MINNEAPOLIS (WCCO) — As we approach Friday’s anniversary of Prince’s death, we reflect on the life and legacy of “The Purple One.”
Prince Rogers Nelson was born in Minneapolis in 1958. The music icon could have lived anywhere, but chose to stay in Minnesota.
His music and philanthropy transcended generations here and abroad.
Prince mesmerized audiences on stage and on the big screen. The homegrown master musician was an explosive performer — and it showed in the outfit he wore during Purple Rain, according to Ann Frisina, textiles curator at the Minnesota Historical Society.
“Prince went out on stage and jumped around and danced in this,” Frisina said. “It was designed so that it could be worn hard, so there are special stretch panels in the pant so that he could go down to a full split and come back up.”
Prince donated the iconic costume to MHS in 1987, and fans can now see it on display. The threads tell a story of the man beyond persona.
“It tells us that he was really particular about how he looked. That it wasn’t just his music that he was selling,” Frisina said.
Prince shared his light with artists he mentored and encouraged.
“Prince is a big reason why we’re here,” said Mint Condition’s Rick Kinchen.
Minnesota’s Mint Condition credit “His Royal Badness” with the band’s success.
“You concentrate on the energy that he left,” said Mint Condition’s Stokely Williams. “A person never really dies … if you keep their spirit alive. He’s created so much, man, it’s like he lives through us.”
Shelby J sang with Prince for a decade, and felt the depth of his generosity.
“He pushes you out of your comfort zone,” Shelby J said. “He was my mentor, my friend, but someone who made me believe in myself more than I believed in myself.”
The venues Prince played will forever be tied to the “Prince of Funk,” as he immersed himself in the local scene. First Avenue is a spot where the singer came to life; where he grew as a musician. It’s a place where people still celebrate his talent.
He would show up at the Dakota Jazz Club, sometimes slinking in the back without anyone noticing, as he did days before he died. Other times, he would get on stage and perform.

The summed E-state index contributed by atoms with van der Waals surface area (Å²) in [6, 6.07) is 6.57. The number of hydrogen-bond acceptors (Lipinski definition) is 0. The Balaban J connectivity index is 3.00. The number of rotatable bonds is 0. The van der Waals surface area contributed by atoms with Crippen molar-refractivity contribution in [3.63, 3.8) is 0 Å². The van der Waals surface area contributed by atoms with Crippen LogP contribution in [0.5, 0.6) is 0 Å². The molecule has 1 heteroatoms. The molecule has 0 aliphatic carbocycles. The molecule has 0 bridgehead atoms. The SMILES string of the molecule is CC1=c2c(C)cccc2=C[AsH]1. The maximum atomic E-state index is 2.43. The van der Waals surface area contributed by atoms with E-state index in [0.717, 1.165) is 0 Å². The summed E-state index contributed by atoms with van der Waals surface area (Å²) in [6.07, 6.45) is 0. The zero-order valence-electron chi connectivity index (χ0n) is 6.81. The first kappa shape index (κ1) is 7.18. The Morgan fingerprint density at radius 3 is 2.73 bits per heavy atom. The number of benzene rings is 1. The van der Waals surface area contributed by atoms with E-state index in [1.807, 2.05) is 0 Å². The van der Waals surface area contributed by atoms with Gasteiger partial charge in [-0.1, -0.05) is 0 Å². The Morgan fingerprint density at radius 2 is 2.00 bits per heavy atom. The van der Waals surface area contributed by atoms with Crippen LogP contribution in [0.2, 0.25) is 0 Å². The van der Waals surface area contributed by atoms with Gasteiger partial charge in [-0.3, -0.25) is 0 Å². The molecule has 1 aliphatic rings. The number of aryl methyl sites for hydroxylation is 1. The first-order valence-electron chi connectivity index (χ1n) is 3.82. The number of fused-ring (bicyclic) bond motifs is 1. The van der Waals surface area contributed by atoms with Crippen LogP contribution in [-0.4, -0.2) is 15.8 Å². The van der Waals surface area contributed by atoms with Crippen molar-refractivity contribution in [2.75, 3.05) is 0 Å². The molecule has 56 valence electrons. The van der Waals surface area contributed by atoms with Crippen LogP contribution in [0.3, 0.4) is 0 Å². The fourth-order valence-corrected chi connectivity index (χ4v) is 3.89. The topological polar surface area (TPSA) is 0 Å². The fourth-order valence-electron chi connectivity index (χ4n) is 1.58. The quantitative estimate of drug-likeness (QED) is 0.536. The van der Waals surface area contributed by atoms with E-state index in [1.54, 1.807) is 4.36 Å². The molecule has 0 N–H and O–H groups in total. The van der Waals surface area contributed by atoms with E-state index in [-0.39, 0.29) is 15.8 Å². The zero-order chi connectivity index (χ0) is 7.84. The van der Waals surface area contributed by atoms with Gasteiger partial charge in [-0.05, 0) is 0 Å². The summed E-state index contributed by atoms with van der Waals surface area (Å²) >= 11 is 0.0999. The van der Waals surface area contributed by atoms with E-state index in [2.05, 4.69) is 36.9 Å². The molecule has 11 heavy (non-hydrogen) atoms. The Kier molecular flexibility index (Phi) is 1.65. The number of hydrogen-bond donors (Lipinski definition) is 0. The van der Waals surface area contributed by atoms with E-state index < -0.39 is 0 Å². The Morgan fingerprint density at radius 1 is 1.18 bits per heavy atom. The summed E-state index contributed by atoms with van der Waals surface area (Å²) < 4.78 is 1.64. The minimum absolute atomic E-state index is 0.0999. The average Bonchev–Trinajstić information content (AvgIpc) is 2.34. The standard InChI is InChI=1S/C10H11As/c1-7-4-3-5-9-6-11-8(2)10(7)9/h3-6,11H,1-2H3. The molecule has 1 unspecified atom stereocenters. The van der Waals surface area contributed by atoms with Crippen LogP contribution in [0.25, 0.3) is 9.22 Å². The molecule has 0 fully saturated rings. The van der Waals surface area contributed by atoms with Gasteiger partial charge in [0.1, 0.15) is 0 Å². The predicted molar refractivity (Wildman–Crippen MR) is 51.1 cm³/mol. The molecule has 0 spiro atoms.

Prince would also turn up unannounced at Bunkers Music Bar and Grill, and Paisley Park in Chanhassen, where he famously lived for decades. It is now open for fans and devotees to tour.
The once-private home and studio is a museum where guests can walk through the 65,000-square-foot complex.
Prince gave quietly and without seeking attention. A note left at Paisley Park after his death said, “You gave anonymously and humbly to our town, to our schools — but we knew it was you behind all those large donations.”
Countless people benefited from Prince’s generosity; from victims of the I-35W bridge collapse to nonprofits that empower youth to schools.
A donation turned an old nursing home on Olson Memorial Highway into Harvest Prep and Seed Academy.
“Out of the blue one day, a check from Prince came for $200,000, and it was an absolute game changer,” said Karen Kelley Ariwoola, of the Harvest Network of Schools.
Chanhassen Elementary purchased a piano, along with art supplies after receiving a $30,000 check from Prince.
“In schools terms, quite a bit of money,” said Jon Kison, the administrative dean of Chanhassen Elementary School. “It just shows how big his heart really was.”
And the school continues to feel his support. Friends and fans donated guitars and art in memory of Prince.
“A community member passes like Prince, they’re moved so much that they give us gifts, and they give us time and talents. I think that’s really, really special,” Kison said.
Those who knew Prince best want his legacy of supporting and loving each other to live infinitely.
“He left us a road map to love and peace, and I think we can learn a lot from his music about how to love and care for each other,” Shelby J said.
Paisley Park is throwing a four-day celebration starting Thursday. Most of the “Celebration 2017” packages are sold out.
Gov. Mark Dayton declared Friday “Prince Day.” First Avenue will hold a late-night dance party that night, with events going through the weekend. Registration is required.
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